20
Mon, May

LA’s Neighborhood Council Congress Makes Some Dramatic Changes

LOS ANGELES

GELFAND’S WORLD-As reported in two previous columns, there has been a continuing uncertainty over the planning and administration of the neighborhood council congress, an annual event in which nearly a thousand neighborhood council participants come together to discuss their mutual issues and interests. 

One faction, led by Cindy Cleghorn, has been claiming to hold the officers' positions in the congress planning group, and claimed to be able to run meetings as it saw fit. As reported previously, this has included the muzzling of contrary voices in several earlier meetings. 

The opposing group, led by Daniel Perez, appealed to the Board of Neighborhood Commissioners (BONC) and the Department of Neighborhood Empowerment (DONE), the commission and city agency respectively that are tasked with assisting the neighborhood council system and, in this case, with accepting and dispersing funds used by the congress. 

Also as reported previously, the Cleghorn group announced and held an online meeting last Saturday, April 3 in contradiction to the request by the DONE General Manager, Raquel Beltran, that the meeting be cancelled. Then DONE, through GM Beltran, held its own meeting on April 10 with the express intent of holding the officer elections that Cleghorn had so far refused to schedule. 

The April 10 meeting commenced at 1 PM and continued for 3 hours. It took a while for those present (online) to agree to the meeting's ground rules, but finally proceeded effectively, if not completely amicably (see below) to the officer elections. 

Daniel Perez and Cindy Cleghorn were nominated for the position of chair, as expected. Surprisingly, Cleghorn did not join the meeting and therefore could not speak on her own behalf. Perez was present and spoke. 

At this point, there was some discussion about whether participants in the meeting could speak on behalf of either candidate. Although the answer was No, a couple of supporters insisted on giving their own campaign speeches on behalf of Cleghorn, in spite of this being a violation of the agreed-upon rules. One devoted supporter continued to speak about Cleghorn in spite of attempts to call out her misconduct.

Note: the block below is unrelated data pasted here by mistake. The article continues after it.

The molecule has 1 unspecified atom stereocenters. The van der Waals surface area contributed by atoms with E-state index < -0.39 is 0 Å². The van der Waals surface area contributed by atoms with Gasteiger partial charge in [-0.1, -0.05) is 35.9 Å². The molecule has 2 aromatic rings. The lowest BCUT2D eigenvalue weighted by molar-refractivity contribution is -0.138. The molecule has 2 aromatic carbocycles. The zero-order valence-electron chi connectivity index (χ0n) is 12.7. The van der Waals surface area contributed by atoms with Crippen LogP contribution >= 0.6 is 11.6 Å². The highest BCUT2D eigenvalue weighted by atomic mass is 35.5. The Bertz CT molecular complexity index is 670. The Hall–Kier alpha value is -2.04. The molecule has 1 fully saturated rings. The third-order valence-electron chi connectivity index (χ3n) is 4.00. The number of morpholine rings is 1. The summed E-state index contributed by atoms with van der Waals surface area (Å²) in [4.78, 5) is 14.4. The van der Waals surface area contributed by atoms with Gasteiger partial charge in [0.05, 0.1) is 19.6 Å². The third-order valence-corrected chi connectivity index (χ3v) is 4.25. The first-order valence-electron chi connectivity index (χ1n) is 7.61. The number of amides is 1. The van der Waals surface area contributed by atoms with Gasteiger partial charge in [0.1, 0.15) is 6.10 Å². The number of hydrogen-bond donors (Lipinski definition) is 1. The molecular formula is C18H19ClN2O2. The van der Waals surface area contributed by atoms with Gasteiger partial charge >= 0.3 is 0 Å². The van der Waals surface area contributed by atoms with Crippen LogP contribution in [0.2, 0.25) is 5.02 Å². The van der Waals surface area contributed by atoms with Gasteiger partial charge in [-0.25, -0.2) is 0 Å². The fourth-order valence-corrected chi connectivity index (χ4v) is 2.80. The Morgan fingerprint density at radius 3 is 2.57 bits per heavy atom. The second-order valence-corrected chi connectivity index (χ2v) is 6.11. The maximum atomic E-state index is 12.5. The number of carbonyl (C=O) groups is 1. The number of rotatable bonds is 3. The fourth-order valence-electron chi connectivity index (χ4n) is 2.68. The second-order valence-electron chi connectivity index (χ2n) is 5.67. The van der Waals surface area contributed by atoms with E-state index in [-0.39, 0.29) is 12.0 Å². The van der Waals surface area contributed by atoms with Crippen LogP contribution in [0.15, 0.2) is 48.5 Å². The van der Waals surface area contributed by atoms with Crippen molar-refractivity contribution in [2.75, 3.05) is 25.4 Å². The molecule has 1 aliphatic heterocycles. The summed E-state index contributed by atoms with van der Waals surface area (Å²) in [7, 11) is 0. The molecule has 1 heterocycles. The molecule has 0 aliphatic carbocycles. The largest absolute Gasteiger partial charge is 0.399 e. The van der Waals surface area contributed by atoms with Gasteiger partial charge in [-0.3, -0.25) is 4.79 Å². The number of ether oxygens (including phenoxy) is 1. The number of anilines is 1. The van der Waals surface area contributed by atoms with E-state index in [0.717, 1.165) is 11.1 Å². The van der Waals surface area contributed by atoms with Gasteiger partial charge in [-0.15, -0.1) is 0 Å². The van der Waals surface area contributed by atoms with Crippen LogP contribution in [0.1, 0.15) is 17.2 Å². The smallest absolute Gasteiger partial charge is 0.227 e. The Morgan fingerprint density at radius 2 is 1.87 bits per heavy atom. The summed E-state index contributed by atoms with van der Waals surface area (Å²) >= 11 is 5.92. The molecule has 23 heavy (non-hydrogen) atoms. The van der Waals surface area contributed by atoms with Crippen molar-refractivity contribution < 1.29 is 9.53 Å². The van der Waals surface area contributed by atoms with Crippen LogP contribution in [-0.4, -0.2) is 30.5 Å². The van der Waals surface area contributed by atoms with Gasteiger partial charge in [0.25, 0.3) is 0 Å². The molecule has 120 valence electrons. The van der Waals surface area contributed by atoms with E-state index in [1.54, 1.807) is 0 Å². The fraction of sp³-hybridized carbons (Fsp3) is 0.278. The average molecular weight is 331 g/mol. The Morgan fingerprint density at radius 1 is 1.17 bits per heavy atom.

Finally, voting for chair commenced, and what some would have expected to be an easy win for Cleghorn (or perhaps a close election) was nothing of the kind. Daniel Perez was elected by a majority of 30 to 16. The Perez side has the count at 31, but the official DONE spread sheet has the vote counts as shown.  

Apparently both sides were pretty well dug in, because the succeeding votes were similar for the most part with a few elections in less contentious contests being all but by acclamation. In each case, the candidate or pair of candidates supported by the Perez slate were elected. (Disclosure: It is no secret -- see the previous stories in CW -- that I supported the Perez side and my votes for chair and vice chair were cast for that slate. I did not participate in the rest of the meeting after the vote for vice chair.) Here are the final tallies with the name of each candidate and the vote total. There were some additional nominations which were either declined or declared to be ineligible. 

Chair

Daniel Perez            30

Cindy Cleghorn        16

 

Vice Chair

Kay Hartman            25

Suzanne Lewis         10

 

Treasurer

Adriana De La Cruz   29

Note: Treasurer also to serve as budget committee chair

 

Secretary

Richard Larsen         26

 

Programming CoChairs (2 elected)

 

Tony Wilkinson         24

Conrad Starr            24

 

Production CoChairs (2 elected)

 

Heinrich Keifer          21

Colette Amin             21

 

Outreach CoChairs (2 elected)

 

Heather Michaels       23

Selena Inouye           23 

 

It should be noted that DONE General Manager Raquel Beltran chaired the meeting and in general did an excellent job. She adhered to the ordered structure of Roberts Rules of Order, allowing for both sides to have their say and cast their votes. It was an object lesson in how such meetings should be run, and was characteristic of organizations where the participants understand how to get things done. On a couple of occasions (as described above), it was simply impossible to force one of the participants to shut up, short of using the mute button. DONE had promised at the beginning of the meeting that all participants were in control of their own mute/unmute buttons, and DONE did not go back on that promise.

 

(Bob Gelfand writes on science, culture, and politics for CityWatch. He can be reached at [email protected])

-cw

 

 

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